Federal Court Finds Representative Plaintiff Has Conflict of Interest

The Bencher—September/October 2018

By Francis G.X. Pileggi, Esquire

A recent decision of the U.S. District Court for the Southern District of New York found that a shareholder pursuing both direct claims and derivative claims against a corporate director had a conflict of interest that prohibited him from pursuing both claims at the same time in the same suit. The case styled Tatintsian v. Vorotyntsev, 2018 WL 2324998 (S.D.N.Y. May 22, 2018), involved claims by a shareholder in a startup company who was an early investor, along with about eight others. The shareholder plaintiff claimed that the defendant director looted the company by using corporate funds to support a lavish lifestyle. The shareholder filed suit and brought direct claims for securities fraud, as well as derivative claims for breach of fiduciary duty. The defendant director sought to dismiss the derivative claims based on the argument that Federal Rule of Civil Procedure 23.1 bars a plaintiff from bringing direct claims and derivative claims in the same action when it creates a conflict of interest.

Rule 23.1, which governs shareholder derivative actions, provides that a derivative action “may not be maintained if it appears that the plaintiff does not fairly and adequately represent the interests of shareholders or members who are similarly situated in enforcing the right of the corporation or association.” The Second Circuit has not held that there is a per se rule against bringing derivative and direct claims simultaneously, but that suits with both claims need to be scrutinized for actual conflicts.

The court stated that an actual conflict may exist where “substantial recovery on the direct claim may reduce the potential recovery on behalf of the corporation on the derivative claim.” The court wrote that direct and derivative claims can be brought in the same action, for example, when the company at issue in the litigation “has been dissolved or is no longer in existence.” Both claims have also been allowed to move forward simultaneously in the Second Circuit where the plaintiffs and the defendants are the only shareholders in the company. Neither of those situations applied in this case.

The court found an actual conflict of interest. The primary reasoning was that the bylaws provided for indemnification of the defendant director. The court reasoned that because the defendant director “must be indemnified pursuant to these bylaws, recovery for the direct and derivative claims could ultimately come from the same pool of money.” Therefore, the court granted the motion to dismiss the derivative claims.

The court did not discuss the nuanced prerequisites of the right to indemnification. If the defendant director did not satisfy the generally applicable conditions for indemnification, he might not be entitled to indemnification. It appears that the corporation involved was a Delaware corporation. Delaware General Corporation Law Section 145(b) provides that, with respect to claims brought by or in the right of the corporation itself, “no indemnification shall be made in respect to any claim, issue or matter as to which such person shall have been adjudged to be liable to the corporation….” Section 145 would require that the defendant director have acted in good faith if he did not prevail on the underlying claim.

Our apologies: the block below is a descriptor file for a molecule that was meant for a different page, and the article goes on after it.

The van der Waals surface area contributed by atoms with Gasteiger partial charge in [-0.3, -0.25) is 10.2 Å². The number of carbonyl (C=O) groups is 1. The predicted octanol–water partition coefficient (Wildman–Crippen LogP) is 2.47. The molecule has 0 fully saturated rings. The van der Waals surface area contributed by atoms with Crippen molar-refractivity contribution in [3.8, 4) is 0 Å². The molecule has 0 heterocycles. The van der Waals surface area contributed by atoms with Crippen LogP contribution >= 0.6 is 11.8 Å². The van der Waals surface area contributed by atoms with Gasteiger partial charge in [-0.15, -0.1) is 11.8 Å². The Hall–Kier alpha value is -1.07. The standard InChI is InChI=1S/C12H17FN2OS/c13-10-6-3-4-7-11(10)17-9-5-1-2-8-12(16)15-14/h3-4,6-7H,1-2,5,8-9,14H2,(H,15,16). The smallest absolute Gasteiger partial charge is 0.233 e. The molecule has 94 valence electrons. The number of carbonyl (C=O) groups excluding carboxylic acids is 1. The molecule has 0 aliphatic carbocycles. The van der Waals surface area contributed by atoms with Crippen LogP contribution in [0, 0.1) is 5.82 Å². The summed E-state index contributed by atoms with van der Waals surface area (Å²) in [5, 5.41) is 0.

This column cannot address all the issues raised in this decision, but it is instructive that in Delaware there is no per se disqualification of a representative plaintiff who brings direct claims and derivative claims in the same suit. Although the representative plaintiff is required to satisfy several criteria, it is not common for Delaware courts to disqualify the shareholder plaintiff—especially on the primary basis that the defendant director might be entitled to indemnification. One treatise has described the state of the law in Delaware on this point to allow one to conclude that “disqualification of a derivative plaintiff will result only where the record reveals a conflict of interest on the part of the shareholder-plaintiff that is of such a fundamental and egregious nature that the effect of attending abuse could not be adequately precluded or deterred by the judicial oversight mandated by Rule 23.1.” See Donald J. Wolfe, Jr. and Michael A. Pittenger, Corporate and Commercial Practice in the Delaware Court of Chancery, § 9.02(b)(1) at 9-35 (2017). See generally In re Fuqua Indus., Inc. S’holders Litig., 752 A.2d 126, 130 (1999) (discussing multiple factors that the court will consider to determine the adequacy of a representative plaintiff).

There are many facets to the analysis of when a derivative plaintiff could be or should be disqualified when pursuing derivative and direct claims at the same time and in the same case. The issue is one that should be identified before a plaintiff files a complaint with both direct and derivative claims.

Francis G.X. Pileggi, Esquire is a litigation partner at Eckert Seamans Cherin & Mellott, LLC. He comments on key corporate and commercial decisions, and legal ethics rulings, at www.delawarelitigation.com.

© 2018 Francis G.X. Pileggi, Esquire. This article was originally published in the September/October 2018 issue of The Bencher, a bi-monthly publication of the American Inns of Court. This article, in full or in part, may not be copied, reprinted, distributed, or stored electronically in any form without the written consent of the American Inns of Court.